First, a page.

In short, the Fed has lost control over interest rates already, and seems hardly aware of it. The Fed thinks price inflation is less than 2%, when in truth it is closer to 10%. Combine wishful thinking with groupthink, and you have an explanation for current monetary policy. The Fed’s interest rate increases are even now ex post facto, leading us towards the crisis stage of the credit cycle, when the debt trap snaps firmly, finally and forever shut.
From the analysis above, we can expect bond yields to rise significantly, irrespective of the Fed’s interest rate policy. The effect on other financial assets will be twofold. Firstly, rising bond yields will undermine the values of all financial assets priced on a yield or comparison basis, and secondly, as banks refocus their balance sheets from financial activities, or shadow banking, towards the real economy, they are bound to introduce selling pressure into a wide range of financial assets.
The most recent assessment of the size of global shadow banking is for end-2015, which estimated it to have been $34 trillion on a narrow basis globally, and $92 trillion including “other financial intermediaries” (excluding those in China). Given the scale of credit expansion in China, this probably places the real figure well above $100 trillion. Shadow banking has increased by one third over the course of the global equity bull market.vi As banks reduce their shadow banking exposure to lend to non-financials, so must the OFIs reduce their activities, and both equity and bond markets are bound to suffer. Timing-wise, it would appear this event is now imminent, given the rise in bond yields to date and increasing signs of economic growth around the world.
Market tops in equities are characterised by selling by insiders, who observe these financial flows, to the public, who are encouraged to buy by the apparent improvement in business conditions. How long public buying remains sufficiently strong to overcome insider selling depends on the speed with which events occur. Obviously, a sharp rise in bond yields has a swifter destructive effect than a gradual increase.
The Fed has reasonably prepared US markets for this event with its determination to normalise interest rates and monetary policy. This is untrue of the European Central Bank and the Bank of Japan, where a reversal of negative interest rates and suspension of bond purchase programmes have yet to occur. The financial shock to bonds and equities in Japan and the Eurozone from normalisation of monetary policies should be greatest, and could exacerbate falls in the dollar and US equities in turn.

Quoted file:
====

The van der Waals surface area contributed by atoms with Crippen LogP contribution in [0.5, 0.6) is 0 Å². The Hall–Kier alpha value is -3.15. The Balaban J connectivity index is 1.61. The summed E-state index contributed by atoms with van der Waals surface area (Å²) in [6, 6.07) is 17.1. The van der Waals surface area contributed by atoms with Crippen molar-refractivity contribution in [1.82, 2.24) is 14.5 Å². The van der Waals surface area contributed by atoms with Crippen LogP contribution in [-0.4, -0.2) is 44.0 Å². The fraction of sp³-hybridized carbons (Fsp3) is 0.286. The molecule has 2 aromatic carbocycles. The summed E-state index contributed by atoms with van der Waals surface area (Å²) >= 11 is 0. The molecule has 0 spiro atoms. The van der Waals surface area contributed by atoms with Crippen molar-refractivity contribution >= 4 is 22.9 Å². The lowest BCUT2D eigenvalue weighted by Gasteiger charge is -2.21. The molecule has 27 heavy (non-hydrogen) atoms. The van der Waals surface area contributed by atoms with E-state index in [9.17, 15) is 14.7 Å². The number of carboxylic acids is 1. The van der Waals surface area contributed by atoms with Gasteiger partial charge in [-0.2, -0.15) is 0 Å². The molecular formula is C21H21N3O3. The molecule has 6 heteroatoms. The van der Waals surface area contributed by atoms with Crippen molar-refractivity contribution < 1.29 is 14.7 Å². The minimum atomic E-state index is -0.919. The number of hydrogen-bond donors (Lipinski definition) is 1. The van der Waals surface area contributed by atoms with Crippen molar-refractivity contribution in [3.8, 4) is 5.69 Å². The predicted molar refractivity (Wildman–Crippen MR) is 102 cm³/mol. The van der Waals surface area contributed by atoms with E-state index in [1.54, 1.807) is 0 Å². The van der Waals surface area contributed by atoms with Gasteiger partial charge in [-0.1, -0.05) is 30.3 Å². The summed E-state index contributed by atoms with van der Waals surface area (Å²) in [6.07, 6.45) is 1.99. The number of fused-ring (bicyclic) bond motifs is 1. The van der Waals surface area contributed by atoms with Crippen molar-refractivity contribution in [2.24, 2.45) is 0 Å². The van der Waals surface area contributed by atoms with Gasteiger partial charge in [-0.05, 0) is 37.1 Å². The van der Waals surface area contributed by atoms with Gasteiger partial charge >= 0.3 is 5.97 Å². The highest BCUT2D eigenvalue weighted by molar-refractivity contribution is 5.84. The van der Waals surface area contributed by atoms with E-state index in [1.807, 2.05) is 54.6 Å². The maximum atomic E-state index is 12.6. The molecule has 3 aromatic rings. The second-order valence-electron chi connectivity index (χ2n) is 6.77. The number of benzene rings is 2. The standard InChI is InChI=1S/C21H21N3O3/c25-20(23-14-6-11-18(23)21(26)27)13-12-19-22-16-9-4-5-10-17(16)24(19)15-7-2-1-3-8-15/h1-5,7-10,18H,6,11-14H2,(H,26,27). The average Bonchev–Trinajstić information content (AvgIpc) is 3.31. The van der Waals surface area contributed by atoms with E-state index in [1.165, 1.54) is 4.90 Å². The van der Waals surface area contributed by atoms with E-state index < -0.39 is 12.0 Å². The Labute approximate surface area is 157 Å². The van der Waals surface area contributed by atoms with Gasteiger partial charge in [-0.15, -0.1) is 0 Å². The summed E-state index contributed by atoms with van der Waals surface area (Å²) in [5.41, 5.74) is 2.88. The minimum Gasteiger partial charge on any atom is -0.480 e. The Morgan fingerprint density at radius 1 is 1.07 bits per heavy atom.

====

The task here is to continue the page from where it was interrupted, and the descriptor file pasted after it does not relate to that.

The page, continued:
The commencement of an equity bear market is not to be confused with the credit crisis itself. That follows in due course, when increasing numbers of people reduce their preference for money in favour of goods. Unstopped, it becomes the path to hyperinflation of prices, and before long, central banks must choose between sacrificing the economy or the currency. That decision is still ahead of us, and in 2018 the dilemma faced by central banks will become increasingly apparent to market participants.
A feature of this credit cycle is the securitisation of investment assets in the form of exchange traded funds (ETFs). They have supplemented and replaced the more expensive cost structures of mutual funds as public investment vehicles. ETFs are marketed as a means of eliminating specific investment risks, and are especially popular with investment advisors who think they minimise investment risk generally, but fail to understand that market risk remains.
To this extent, ETFs have been miss-sold to the public. When it becomes clear to the investing public that markets are no longer rising (usually signalled by a fall in stock prices large enough to violate long-term uptrends), the public is likely to sell ETFs indiscriminately and underlying positions will be liquidated in direct proportion to their index weightings. For the same reasons that ETF investment has helped drive equity indices up, they will drive prices down, probably more rapidly, given the likely absence of buyers.
Many of these ETFs are synthetic, investing in equity index derivatives while the core investment is in bonds. In these cases, there are extra risks involved concerning the quality of the underlying bonds, as well as exposure to derivatives. Therefore, we should note a caveat, that the normal behaviour of equity markets at this stage of the credit cycle could be adversely affected by these additional factors.
A distinction must be made between financial assets and property, which are assets with a utility. Even a home is a non-financial asset, its utility being shelter. Non-financials assets take their value from their utility. A machine tool, for instance, is an integral part of the production of consumer goods. If the price of the consumer goods produced rises due to the loss of a currency’s purchasing power, then other things being equal, the value of the machine tool increases as well. It is the same for commercial and residential property.